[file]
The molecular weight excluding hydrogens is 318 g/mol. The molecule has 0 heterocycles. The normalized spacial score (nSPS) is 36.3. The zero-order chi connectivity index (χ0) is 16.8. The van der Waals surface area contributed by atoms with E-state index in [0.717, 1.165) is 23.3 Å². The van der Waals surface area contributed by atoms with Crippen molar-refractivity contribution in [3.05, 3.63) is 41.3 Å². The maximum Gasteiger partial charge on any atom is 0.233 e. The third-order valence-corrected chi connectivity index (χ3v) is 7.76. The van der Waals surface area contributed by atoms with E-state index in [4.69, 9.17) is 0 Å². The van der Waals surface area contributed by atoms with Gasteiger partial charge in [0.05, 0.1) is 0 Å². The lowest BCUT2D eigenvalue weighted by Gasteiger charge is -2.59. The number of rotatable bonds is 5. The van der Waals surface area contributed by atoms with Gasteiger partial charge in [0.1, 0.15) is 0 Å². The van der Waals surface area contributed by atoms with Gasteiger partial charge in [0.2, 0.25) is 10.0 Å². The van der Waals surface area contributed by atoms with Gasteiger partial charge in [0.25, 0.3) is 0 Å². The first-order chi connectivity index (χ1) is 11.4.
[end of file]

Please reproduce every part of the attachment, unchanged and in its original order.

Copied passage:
The molecular weight excluding hydrogens is 318 g/mol. The molecule has 0 heterocycles. The normalized spacial score (nSPS) is 36.3. The zero-order chi connectivity index (χ0) is 16.8. The van der Waals surface area contributed by atoms with E-state index in [0.717, 1.165) is 23.3 Å². The van der Waals surface area contributed by atoms with Crippen molar-refractivity contribution in [3.05, 3.63) is 41.3 Å². The maximum Gasteiger partial charge on any atom is 0.233 e. The third-order valence-corrected chi connectivity index (χ3v) is 7.76. The van der Waals surface area contributed by atoms with E-state index in [4.69, 9.17) is 0 Å². The van der Waals surface area contributed by atoms with Gasteiger partial charge in [0.05, 0.1) is 0 Å². The lowest BCUT2D eigenvalue weighted by Gasteiger charge is -2.59. The number of rotatable bonds is 5. The van der Waals surface area contributed by atoms with Gasteiger partial charge in [0.1, 0.15) is 0 Å². The van der Waals surface area contributed by atoms with Gasteiger partial charge in [0.2, 0.25) is 10.0 Å². The van der Waals surface area contributed by atoms with Gasteiger partial charge in [0.25, 0.3) is 0 Å². The first-order chi connectivity index (χ1) is 11.4.